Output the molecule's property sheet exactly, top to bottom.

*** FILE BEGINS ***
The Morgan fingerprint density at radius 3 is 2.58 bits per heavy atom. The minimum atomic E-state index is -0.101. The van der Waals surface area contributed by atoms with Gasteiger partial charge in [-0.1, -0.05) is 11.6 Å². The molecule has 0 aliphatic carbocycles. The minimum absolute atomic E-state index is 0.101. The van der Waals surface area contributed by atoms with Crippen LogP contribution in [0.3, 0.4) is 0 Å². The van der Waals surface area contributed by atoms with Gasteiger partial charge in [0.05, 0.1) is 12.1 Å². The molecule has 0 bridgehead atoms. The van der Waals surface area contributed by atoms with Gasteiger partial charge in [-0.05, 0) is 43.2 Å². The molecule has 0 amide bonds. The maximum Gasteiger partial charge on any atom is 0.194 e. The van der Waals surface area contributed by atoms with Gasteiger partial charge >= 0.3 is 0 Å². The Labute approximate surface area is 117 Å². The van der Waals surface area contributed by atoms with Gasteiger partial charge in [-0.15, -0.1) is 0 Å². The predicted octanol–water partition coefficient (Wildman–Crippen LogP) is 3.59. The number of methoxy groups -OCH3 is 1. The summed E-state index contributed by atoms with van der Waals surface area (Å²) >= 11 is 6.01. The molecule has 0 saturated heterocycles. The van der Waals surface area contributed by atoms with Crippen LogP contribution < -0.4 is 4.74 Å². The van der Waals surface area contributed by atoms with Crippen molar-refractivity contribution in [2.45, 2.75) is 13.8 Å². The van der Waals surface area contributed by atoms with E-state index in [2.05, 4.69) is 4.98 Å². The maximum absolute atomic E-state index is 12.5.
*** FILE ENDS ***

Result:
The Morgan fingerprint density at radius 3 is 2.58 bits per heavy atom. The minimum atomic E-state index is -0.101. The van der Waals surface area contributed by atoms with Gasteiger partial charge in [-0.1, -0.05) is 11.6 Å². The molecule has 0 aliphatic carbocycles. The minimum absolute atomic E-state index is 0.101. The van der Waals surface area contributed by atoms with Crippen LogP contribution in [0.3, 0.4) is 0 Å². The van der Waals surface area contributed by atoms with Gasteiger partial charge in [0.05, 0.1) is 12.1 Å². The molecule has 0 bridgehead atoms. The van der Waals surface area contributed by atoms with Gasteiger partial charge in [-0.05, 0) is 43.2 Å². The molecule has 0 amide bonds. The maximum Gasteiger partial charge on any atom is 0.194 e. The van der Waals surface area contributed by atoms with Gasteiger partial charge >= 0.3 is 0 Å². The Labute approximate surface area is 117 Å². The van der Waals surface area contributed by atoms with Gasteiger partial charge in [-0.15, -0.1) is 0 Å². The predicted octanol–water partition coefficient (Wildman–Crippen LogP) is 3.59. The number of methoxy groups -OCH3 is 1. The summed E-state index contributed by atoms with van der Waals surface area (Å²) >= 11 is 6.01. The molecule has 0 saturated heterocycles. The van der Waals surface area contributed by atoms with Crippen LogP contribution < -0.4 is 4.74 Å². The van der Waals surface area contributed by atoms with Crippen molar-refractivity contribution in [2.45, 2.75) is 13.8 Å². The van der Waals surface area contributed by atoms with E-state index in [2.05, 4.69) is 4.98 Å². The maximum absolute atomic E-state index is 12.5.